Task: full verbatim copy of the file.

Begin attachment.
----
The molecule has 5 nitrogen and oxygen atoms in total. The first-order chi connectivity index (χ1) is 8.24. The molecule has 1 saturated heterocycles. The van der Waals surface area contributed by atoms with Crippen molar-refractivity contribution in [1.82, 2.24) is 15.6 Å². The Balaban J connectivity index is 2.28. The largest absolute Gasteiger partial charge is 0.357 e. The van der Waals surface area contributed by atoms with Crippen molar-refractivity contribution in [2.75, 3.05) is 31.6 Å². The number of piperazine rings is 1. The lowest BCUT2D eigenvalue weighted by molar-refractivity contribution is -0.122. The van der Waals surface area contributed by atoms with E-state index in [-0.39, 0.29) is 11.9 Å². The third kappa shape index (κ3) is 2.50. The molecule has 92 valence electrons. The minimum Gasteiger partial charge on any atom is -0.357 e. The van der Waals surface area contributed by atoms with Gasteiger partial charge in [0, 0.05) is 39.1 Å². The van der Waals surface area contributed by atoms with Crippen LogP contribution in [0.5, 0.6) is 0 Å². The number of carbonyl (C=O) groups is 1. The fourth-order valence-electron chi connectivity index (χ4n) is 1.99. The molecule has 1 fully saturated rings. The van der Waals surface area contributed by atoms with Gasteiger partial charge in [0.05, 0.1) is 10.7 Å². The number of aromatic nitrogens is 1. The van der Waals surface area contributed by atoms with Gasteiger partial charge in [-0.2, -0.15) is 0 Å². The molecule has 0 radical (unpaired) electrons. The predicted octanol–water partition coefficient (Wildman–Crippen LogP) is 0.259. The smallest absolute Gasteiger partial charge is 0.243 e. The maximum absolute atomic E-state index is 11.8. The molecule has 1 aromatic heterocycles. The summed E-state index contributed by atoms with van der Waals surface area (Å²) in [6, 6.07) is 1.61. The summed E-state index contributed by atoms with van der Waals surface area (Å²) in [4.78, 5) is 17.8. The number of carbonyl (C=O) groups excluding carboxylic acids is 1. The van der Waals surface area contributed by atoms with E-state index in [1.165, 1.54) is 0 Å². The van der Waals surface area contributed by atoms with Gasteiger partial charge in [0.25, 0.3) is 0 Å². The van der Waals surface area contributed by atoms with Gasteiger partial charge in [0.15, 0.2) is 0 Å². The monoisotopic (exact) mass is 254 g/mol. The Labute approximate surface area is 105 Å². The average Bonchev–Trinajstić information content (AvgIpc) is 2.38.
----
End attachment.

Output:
The molecule has 5 nitrogen and oxygen atoms in total. The first-order chi connectivity index (χ1) is 8.24. The molecule has 1 saturated heterocycles. The van der Waals surface area contributed by atoms with Crippen molar-refractivity contribution in [1.82, 2.24) is 15.6 Å². The Balaban J connectivity index is 2.28. The largest absolute Gasteiger partial charge is 0.357 e. The van der Waals surface area contributed by atoms with Crippen molar-refractivity contribution in [2.75, 3.05) is 31.6 Å². The number of piperazine rings is 1. The lowest BCUT2D eigenvalue weighted by molar-refractivity contribution is -0.122. The van der Waals surface area contributed by atoms with E-state index in [-0.39, 0.29) is 11.9 Å². The third kappa shape index (κ3) is 2.50. The molecule has 92 valence electrons. The minimum Gasteiger partial charge on any atom is -0.357 e. The van der Waals surface area contributed by atoms with Gasteiger partial charge in [0, 0.05) is 39.1 Å². The van der Waals surface area contributed by atoms with Crippen LogP contribution in [0.5, 0.6) is 0 Å². The number of carbonyl (C=O) groups is 1. The fourth-order valence-electron chi connectivity index (χ4n) is 1.99. The molecule has 1 fully saturated rings. The van der Waals surface area contributed by atoms with Gasteiger partial charge in [0.05, 0.1) is 10.7 Å². The number of aromatic nitrogens is 1. The van der Waals surface area contributed by atoms with Gasteiger partial charge in [-0.2, -0.15) is 0 Å². The molecule has 0 radical (unpaired) electrons. The predicted octanol–water partition coefficient (Wildman–Crippen LogP) is 0.259. The smallest absolute Gasteiger partial charge is 0.243 e. The maximum absolute atomic E-state index is 11.8. The molecule has 1 aromatic heterocycles. The summed E-state index contributed by atoms with van der Waals surface area (Å²) in [6, 6.07) is 1.61. The summed E-state index contributed by atoms with van der Waals surface area (Å²) in [4.78, 5) is 17.8. The number of carbonyl (C=O) groups excluding carboxylic acids is 1. The van der Waals surface area contributed by atoms with E-state index in [1.165, 1.54) is 0 Å². The van der Waals surface area contributed by atoms with Gasteiger partial charge in [0.25, 0.3) is 0 Å². The van der Waals surface area contributed by atoms with Gasteiger partial charge in [0.15, 0.2) is 0 Å². The monoisotopic (exact) mass is 254 g/mol. The Labute approximate surface area is 105 Å². The average Bonchev–Trinajstić information content (AvgIpc) is 2.38.